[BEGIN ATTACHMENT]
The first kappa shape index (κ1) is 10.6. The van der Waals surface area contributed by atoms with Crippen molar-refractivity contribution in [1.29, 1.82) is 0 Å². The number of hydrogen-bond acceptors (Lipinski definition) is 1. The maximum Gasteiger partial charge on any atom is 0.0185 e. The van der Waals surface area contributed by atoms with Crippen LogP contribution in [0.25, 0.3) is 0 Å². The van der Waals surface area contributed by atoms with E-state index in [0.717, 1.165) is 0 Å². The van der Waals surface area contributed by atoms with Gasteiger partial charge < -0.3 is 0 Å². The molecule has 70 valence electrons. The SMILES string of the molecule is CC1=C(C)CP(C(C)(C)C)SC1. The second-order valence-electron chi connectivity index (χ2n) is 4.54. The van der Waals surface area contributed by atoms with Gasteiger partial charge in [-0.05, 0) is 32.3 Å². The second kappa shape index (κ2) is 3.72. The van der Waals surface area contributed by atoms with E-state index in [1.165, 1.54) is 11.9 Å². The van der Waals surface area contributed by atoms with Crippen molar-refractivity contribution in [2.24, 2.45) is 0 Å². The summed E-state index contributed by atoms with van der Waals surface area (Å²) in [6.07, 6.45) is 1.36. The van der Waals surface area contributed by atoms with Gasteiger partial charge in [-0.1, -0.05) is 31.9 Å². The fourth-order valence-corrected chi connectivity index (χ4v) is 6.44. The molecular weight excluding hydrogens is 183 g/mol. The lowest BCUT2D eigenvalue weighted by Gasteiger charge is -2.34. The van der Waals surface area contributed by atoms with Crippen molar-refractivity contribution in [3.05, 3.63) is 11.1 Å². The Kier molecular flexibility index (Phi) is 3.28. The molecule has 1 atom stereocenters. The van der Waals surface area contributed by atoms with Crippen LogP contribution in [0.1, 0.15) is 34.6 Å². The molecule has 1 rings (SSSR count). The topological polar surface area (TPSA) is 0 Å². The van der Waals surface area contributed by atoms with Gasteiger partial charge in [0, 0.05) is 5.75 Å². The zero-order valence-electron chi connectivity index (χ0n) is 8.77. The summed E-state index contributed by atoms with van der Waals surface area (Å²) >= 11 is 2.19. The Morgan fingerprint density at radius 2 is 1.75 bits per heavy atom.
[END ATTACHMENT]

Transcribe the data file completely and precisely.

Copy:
The first kappa shape index (κ1) is 10.6. The van der Waals surface area contributed by atoms with Crippen molar-refractivity contribution in [1.29, 1.82) is 0 Å². The number of hydrogen-bond acceptors (Lipinski definition) is 1. The maximum Gasteiger partial charge on any atom is 0.0185 e. The van der Waals surface area contributed by atoms with Crippen LogP contribution in [0.25, 0.3) is 0 Å². The van der Waals surface area contributed by atoms with E-state index in [0.717, 1.165) is 0 Å². The van der Waals surface area contributed by atoms with Gasteiger partial charge < -0.3 is 0 Å². The molecule has 70 valence electrons. The SMILES string of the molecule is CC1=C(C)CP(C(C)(C)C)SC1. The second-order valence-electron chi connectivity index (χ2n) is 4.54. The van der Waals surface area contributed by atoms with Gasteiger partial charge in [-0.05, 0) is 32.3 Å². The second kappa shape index (κ2) is 3.72. The van der Waals surface area contributed by atoms with E-state index in [1.165, 1.54) is 11.9 Å². The van der Waals surface area contributed by atoms with Crippen molar-refractivity contribution in [2.24, 2.45) is 0 Å². The summed E-state index contributed by atoms with van der Waals surface area (Å²) in [6.07, 6.45) is 1.36. The van der Waals surface area contributed by atoms with Gasteiger partial charge in [-0.1, -0.05) is 31.9 Å². The fourth-order valence-corrected chi connectivity index (χ4v) is 6.44. The molecular weight excluding hydrogens is 183 g/mol. The lowest BCUT2D eigenvalue weighted by Gasteiger charge is -2.34. The van der Waals surface area contributed by atoms with Crippen molar-refractivity contribution in [3.05, 3.63) is 11.1 Å². The Kier molecular flexibility index (Phi) is 3.28. The molecule has 1 atom stereocenters. The van der Waals surface area contributed by atoms with Crippen LogP contribution in [0.1, 0.15) is 34.6 Å². The molecule has 1 rings (SSSR count). The topological polar surface area (TPSA) is 0 Å². The van der Waals surface area contributed by atoms with Gasteiger partial charge in [0, 0.05) is 5.75 Å². The zero-order valence-electron chi connectivity index (χ0n) is 8.77. The summed E-state index contributed by atoms with van der Waals surface area (Å²) >= 11 is 2.19. The Morgan fingerprint density at radius 2 is 1.75 bits per heavy atom.